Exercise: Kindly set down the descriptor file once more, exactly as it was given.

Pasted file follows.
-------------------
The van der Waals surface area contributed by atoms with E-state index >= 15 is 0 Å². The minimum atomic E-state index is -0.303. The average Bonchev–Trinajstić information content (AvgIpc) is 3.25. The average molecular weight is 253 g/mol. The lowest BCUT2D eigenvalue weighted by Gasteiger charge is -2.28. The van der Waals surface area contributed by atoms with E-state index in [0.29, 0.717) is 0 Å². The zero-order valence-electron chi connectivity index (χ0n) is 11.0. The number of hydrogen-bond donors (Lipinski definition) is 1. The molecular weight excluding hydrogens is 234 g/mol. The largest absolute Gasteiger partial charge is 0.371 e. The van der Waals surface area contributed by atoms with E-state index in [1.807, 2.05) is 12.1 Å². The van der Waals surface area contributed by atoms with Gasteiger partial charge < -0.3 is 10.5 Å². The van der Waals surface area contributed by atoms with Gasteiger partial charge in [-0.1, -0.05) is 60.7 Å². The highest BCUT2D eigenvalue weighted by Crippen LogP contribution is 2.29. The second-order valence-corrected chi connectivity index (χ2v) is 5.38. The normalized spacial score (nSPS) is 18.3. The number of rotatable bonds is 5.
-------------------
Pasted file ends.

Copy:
The van der Waals surface area contributed by atoms with E-state index >= 15 is 0 Å². The minimum atomic E-state index is -0.303. The average Bonchev–Trinajstić information content (AvgIpc) is 3.25. The average molecular weight is 253 g/mol. The lowest BCUT2D eigenvalue weighted by Gasteiger charge is -2.28. The van der Waals surface area contributed by atoms with E-state index in [0.29, 0.717) is 0 Å². The zero-order valence-electron chi connectivity index (χ0n) is 11.0. The number of hydrogen-bond donors (Lipinski definition) is 1. The molecular weight excluding hydrogens is 234 g/mol. The largest absolute Gasteiger partial charge is 0.371 e. The van der Waals surface area contributed by atoms with E-state index in [1.807, 2.05) is 12.1 Å². The van der Waals surface area contributed by atoms with Gasteiger partial charge < -0.3 is 10.5 Å². The van der Waals surface area contributed by atoms with Gasteiger partial charge in [-0.1, -0.05) is 60.7 Å². The highest BCUT2D eigenvalue weighted by Crippen LogP contribution is 2.29. The second-order valence-corrected chi connectivity index (χ2v) is 5.38. The normalized spacial score (nSPS) is 18.3. The number of rotatable bonds is 5.